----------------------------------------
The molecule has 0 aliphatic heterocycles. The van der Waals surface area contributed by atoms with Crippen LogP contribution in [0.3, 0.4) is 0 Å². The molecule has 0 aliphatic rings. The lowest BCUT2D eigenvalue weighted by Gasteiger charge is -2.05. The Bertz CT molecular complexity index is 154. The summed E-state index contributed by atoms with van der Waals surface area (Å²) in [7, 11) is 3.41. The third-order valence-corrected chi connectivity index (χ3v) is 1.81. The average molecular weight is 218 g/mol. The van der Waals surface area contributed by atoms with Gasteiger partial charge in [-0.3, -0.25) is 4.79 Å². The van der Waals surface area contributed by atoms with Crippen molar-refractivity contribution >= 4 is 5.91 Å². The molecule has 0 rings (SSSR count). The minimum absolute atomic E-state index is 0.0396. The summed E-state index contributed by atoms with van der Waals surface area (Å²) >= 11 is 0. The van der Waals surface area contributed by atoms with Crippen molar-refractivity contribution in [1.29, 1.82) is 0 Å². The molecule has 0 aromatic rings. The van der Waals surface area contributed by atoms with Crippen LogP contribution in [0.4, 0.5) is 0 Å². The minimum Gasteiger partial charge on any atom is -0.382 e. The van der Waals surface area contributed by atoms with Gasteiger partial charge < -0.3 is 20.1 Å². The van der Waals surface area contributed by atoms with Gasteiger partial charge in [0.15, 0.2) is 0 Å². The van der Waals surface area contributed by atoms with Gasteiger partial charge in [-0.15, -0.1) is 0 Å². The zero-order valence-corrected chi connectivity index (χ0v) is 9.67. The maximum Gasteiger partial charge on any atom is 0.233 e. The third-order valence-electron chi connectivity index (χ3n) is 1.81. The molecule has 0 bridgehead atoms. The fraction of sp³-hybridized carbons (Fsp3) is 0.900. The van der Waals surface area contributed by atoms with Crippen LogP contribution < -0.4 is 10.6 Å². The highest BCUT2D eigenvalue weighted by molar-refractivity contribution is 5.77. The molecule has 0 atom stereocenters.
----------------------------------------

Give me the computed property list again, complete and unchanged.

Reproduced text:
The molecule has 0 aliphatic heterocycles. The van der Waals surface area contributed by atoms with Crippen LogP contribution in [0.3, 0.4) is 0 Å². The molecule has 0 aliphatic rings. The lowest BCUT2D eigenvalue weighted by Gasteiger charge is -2.05. The Bertz CT molecular complexity index is 154. The summed E-state index contributed by atoms with van der Waals surface area (Å²) in [7, 11) is 3.41. The third-order valence-corrected chi connectivity index (χ3v) is 1.81. The average molecular weight is 218 g/mol. The van der Waals surface area contributed by atoms with Gasteiger partial charge in [-0.3, -0.25) is 4.79 Å². The van der Waals surface area contributed by atoms with Crippen molar-refractivity contribution >= 4 is 5.91 Å². The molecule has 0 rings (SSSR count). The minimum absolute atomic E-state index is 0.0396. The summed E-state index contributed by atoms with van der Waals surface area (Å²) >= 11 is 0. The van der Waals surface area contributed by atoms with Crippen molar-refractivity contribution in [1.29, 1.82) is 0 Å². The molecule has 0 aromatic rings. The van der Waals surface area contributed by atoms with Crippen LogP contribution in [0.4, 0.5) is 0 Å². The minimum Gasteiger partial charge on any atom is -0.382 e. The van der Waals surface area contributed by atoms with Gasteiger partial charge < -0.3 is 20.1 Å². The van der Waals surface area contributed by atoms with Gasteiger partial charge in [0.15, 0.2) is 0 Å². The van der Waals surface area contributed by atoms with Gasteiger partial charge in [-0.15, -0.1) is 0 Å². The zero-order valence-corrected chi connectivity index (χ0v) is 9.67. The maximum Gasteiger partial charge on any atom is 0.233 e. The third-order valence-electron chi connectivity index (χ3n) is 1.81. The molecule has 0 bridgehead atoms. The fraction of sp³-hybridized carbons (Fsp3) is 0.900. The van der Waals surface area contributed by atoms with Crippen LogP contribution < -0.4 is 10.6 Å². The highest BCUT2D eigenvalue weighted by molar-refractivity contribution is 5.77. The molecule has 0 atom stereocenters.